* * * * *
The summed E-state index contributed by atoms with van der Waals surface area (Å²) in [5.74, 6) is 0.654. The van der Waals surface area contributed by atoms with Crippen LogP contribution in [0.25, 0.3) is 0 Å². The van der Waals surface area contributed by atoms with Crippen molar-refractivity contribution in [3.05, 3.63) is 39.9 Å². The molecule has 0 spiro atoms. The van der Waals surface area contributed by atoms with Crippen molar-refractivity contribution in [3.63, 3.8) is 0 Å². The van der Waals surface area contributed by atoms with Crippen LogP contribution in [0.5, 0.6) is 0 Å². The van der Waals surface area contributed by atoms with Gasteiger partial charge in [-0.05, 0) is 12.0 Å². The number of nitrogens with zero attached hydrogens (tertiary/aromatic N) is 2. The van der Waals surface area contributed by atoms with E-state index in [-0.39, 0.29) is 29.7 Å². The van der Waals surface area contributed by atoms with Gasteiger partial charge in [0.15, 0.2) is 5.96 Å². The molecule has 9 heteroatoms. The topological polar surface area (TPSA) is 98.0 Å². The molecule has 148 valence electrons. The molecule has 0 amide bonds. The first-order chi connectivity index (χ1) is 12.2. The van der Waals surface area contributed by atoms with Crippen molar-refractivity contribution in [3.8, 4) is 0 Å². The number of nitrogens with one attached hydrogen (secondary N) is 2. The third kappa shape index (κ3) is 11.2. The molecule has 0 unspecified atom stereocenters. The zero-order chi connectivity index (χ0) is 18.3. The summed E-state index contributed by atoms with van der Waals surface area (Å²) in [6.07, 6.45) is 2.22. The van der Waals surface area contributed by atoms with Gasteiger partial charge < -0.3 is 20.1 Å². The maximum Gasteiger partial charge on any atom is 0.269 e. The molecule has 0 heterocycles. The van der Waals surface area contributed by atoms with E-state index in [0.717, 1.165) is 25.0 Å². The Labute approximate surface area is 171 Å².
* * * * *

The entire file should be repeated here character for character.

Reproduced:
The summed E-state index contributed by atoms with van der Waals surface area (Å²) in [5.74, 6) is 0.654. The van der Waals surface area contributed by atoms with Crippen LogP contribution in [0.25, 0.3) is 0 Å². The van der Waals surface area contributed by atoms with Crippen molar-refractivity contribution in [3.05, 3.63) is 39.9 Å². The molecule has 0 spiro atoms. The van der Waals surface area contributed by atoms with Crippen molar-refractivity contribution in [3.63, 3.8) is 0 Å². The van der Waals surface area contributed by atoms with Crippen LogP contribution in [0.5, 0.6) is 0 Å². The van der Waals surface area contributed by atoms with Gasteiger partial charge in [-0.05, 0) is 12.0 Å². The number of nitrogens with zero attached hydrogens (tertiary/aromatic N) is 2. The van der Waals surface area contributed by atoms with E-state index in [-0.39, 0.29) is 29.7 Å². The van der Waals surface area contributed by atoms with Gasteiger partial charge in [0.15, 0.2) is 5.96 Å². The molecule has 9 heteroatoms. The topological polar surface area (TPSA) is 98.0 Å². The molecule has 148 valence electrons. The molecule has 0 amide bonds. The first-order chi connectivity index (χ1) is 12.2. The van der Waals surface area contributed by atoms with Crippen molar-refractivity contribution in [3.8, 4) is 0 Å². The number of nitrogens with one attached hydrogen (secondary N) is 2. The third kappa shape index (κ3) is 11.2. The molecule has 0 unspecified atom stereocenters. The zero-order chi connectivity index (χ0) is 18.3. The summed E-state index contributed by atoms with van der Waals surface area (Å²) in [6.07, 6.45) is 2.22. The van der Waals surface area contributed by atoms with Gasteiger partial charge < -0.3 is 20.1 Å². The maximum Gasteiger partial charge on any atom is 0.269 e. The molecule has 0 heterocycles. The van der Waals surface area contributed by atoms with E-state index in [0.717, 1.165) is 25.0 Å². The Labute approximate surface area is 171 Å².